Look at your bills.

There is a good reason why I stopped subscribing to "try for 30 days, cancel anytime" offers that require a credit card.  I looked at my credit card statement a bit more carefully than usual, and discovered a bunch of charges I completely forgot about. 

Not too smart for someone who considers himself a "seasoned businessperson." On second thought, forget the self-promoting title, I am as human as they come and as dumb when it comes to taking my eye of the financial ball.

If you have a product that delivers exceptional long-term value, then stand behind it and offer a trial with no strings attached (even though sales gurus will tell you that "free without any type of commitment is never appreciated and therefore should never be offered.") While there is some merit to that argument, I believe that the reason companies require a credit card is simply because it is "easy money"; counting on people like me to forget to cancel. 

Here's the thing: Whomever I am paying knows whether I am using their product; they can tell from my activity and its timeline. If I paid for something that I am not using, wouldn't it be smart business (for all the app developers) to remind me to use it? Isn't that better than just collecting a monthly fee? Wouldn't you rather that I tell my friends how much I enjoy your product? Wishful thinking.

However, there is a much bigger underlying problem for business owners - a tendency to focus on big-ticket expense items rather than going through 'payables' with a fine tooth comb.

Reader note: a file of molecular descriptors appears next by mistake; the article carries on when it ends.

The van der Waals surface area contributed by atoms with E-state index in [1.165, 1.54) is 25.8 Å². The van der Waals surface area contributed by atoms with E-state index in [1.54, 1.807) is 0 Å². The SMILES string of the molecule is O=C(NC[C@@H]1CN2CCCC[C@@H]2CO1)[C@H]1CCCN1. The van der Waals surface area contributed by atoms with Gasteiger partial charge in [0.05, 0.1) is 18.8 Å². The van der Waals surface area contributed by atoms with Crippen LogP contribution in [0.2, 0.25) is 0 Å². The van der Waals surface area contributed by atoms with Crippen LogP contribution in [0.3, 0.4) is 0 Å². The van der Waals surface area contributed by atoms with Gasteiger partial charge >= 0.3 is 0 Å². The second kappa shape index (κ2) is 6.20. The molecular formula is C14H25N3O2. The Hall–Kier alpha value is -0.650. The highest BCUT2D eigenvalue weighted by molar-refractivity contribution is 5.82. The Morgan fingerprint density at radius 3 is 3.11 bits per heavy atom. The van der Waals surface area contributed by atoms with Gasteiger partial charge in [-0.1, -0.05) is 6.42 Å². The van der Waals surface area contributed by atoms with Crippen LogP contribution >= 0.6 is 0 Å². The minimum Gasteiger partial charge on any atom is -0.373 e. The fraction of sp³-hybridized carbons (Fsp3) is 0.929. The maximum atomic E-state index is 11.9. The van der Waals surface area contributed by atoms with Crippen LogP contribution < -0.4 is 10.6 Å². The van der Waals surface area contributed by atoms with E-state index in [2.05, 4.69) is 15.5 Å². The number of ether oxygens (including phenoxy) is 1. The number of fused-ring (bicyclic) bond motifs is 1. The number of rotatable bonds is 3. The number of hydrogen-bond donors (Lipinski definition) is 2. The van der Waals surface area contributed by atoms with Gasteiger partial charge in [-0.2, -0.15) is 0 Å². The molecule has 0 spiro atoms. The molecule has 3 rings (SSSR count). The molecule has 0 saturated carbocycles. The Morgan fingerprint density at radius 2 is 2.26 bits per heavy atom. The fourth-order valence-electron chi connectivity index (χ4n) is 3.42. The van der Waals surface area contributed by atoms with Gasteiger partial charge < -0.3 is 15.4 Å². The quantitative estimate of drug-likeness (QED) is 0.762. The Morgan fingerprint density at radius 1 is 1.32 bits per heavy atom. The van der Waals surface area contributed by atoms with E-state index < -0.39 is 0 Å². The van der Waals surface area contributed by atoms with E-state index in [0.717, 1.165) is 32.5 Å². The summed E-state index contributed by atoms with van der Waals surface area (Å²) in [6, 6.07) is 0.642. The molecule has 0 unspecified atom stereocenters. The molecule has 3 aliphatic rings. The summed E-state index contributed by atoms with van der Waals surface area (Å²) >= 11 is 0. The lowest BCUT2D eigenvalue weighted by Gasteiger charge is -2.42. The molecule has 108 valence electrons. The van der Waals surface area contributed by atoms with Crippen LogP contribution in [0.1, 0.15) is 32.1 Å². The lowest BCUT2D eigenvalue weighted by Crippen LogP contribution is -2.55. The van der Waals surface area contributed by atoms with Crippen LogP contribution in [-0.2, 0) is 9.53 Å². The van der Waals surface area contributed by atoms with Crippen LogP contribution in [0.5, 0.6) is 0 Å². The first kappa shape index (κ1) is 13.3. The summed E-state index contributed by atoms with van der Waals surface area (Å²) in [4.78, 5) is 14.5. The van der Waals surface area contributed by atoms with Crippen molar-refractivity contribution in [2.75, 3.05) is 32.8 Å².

Rule #1: Look at your credit card, PayPal and bank statements, each month and every month - lurking inside the long list of charges are forgotten recurring monthly expenses, that could are quite expensive:

  • Web hosting charges
  • Web developer monthly maintenance charges 
  • SEO (my favorite) charges
  • Facebook Ads (that may be running because you or your agency forgot to stop them)
  • Subscription to tools like "landing pages."
  • Recurring paid-listings in directories
  • Email add-ons
  • Browser extensions
  • Etc. 

In addition to practicing responsible financial oversight of your business, what I am encouraging you to do is to "question" each charge - not the number next to the dollars sign but the results, or your return on investment for the service/product you are paying for.  

  • Your SEO report shows that you rank #1 for certain keywords or phrases. Do these keywords/phrases reflect typical search behavior? In other words, are you ranking for something that none of your prospects will ever actually enter into Google?
  • Your web developer charges a monthly maintenance fee -- have you looked at your Wordpress site lately? Look at the update section and see if the site is actually maintained? Are all plugins updated? Is Wordpress up to date or hasn't been touched in a while? 
  • Your social media agency is billing every month for postings. Have you looked at what the post? Most importantly, are the posts getting engagements (Likes, shares, comments)? Chances are that they are not - most companies view social media as the proverbial "wall" - throw enough crap on it and hope something sticks. It rarely does, that's not what social media is all about. Curating and posting great content requires research and hard work - you won't get that for a monthly recurring fee that serves the agency but not your interests. 
  • That barely noticeable small ad in an industry magazine or online listing that, likely yields no results. Want to know for sure? Look at your Google Analytics - traffic doesn't lie. 

The title of my book (shameless plug) is "Are You Sure About That?" and the opening page has the following quote:  "The important thing is not to stop questioning." -- Albert Einstein. 

Look at your bills. Question your bills. Don't settle for defensive answers. If what you pay for hasn't provided measurable results, stop paying. Then go back and find more hidden payable treasures.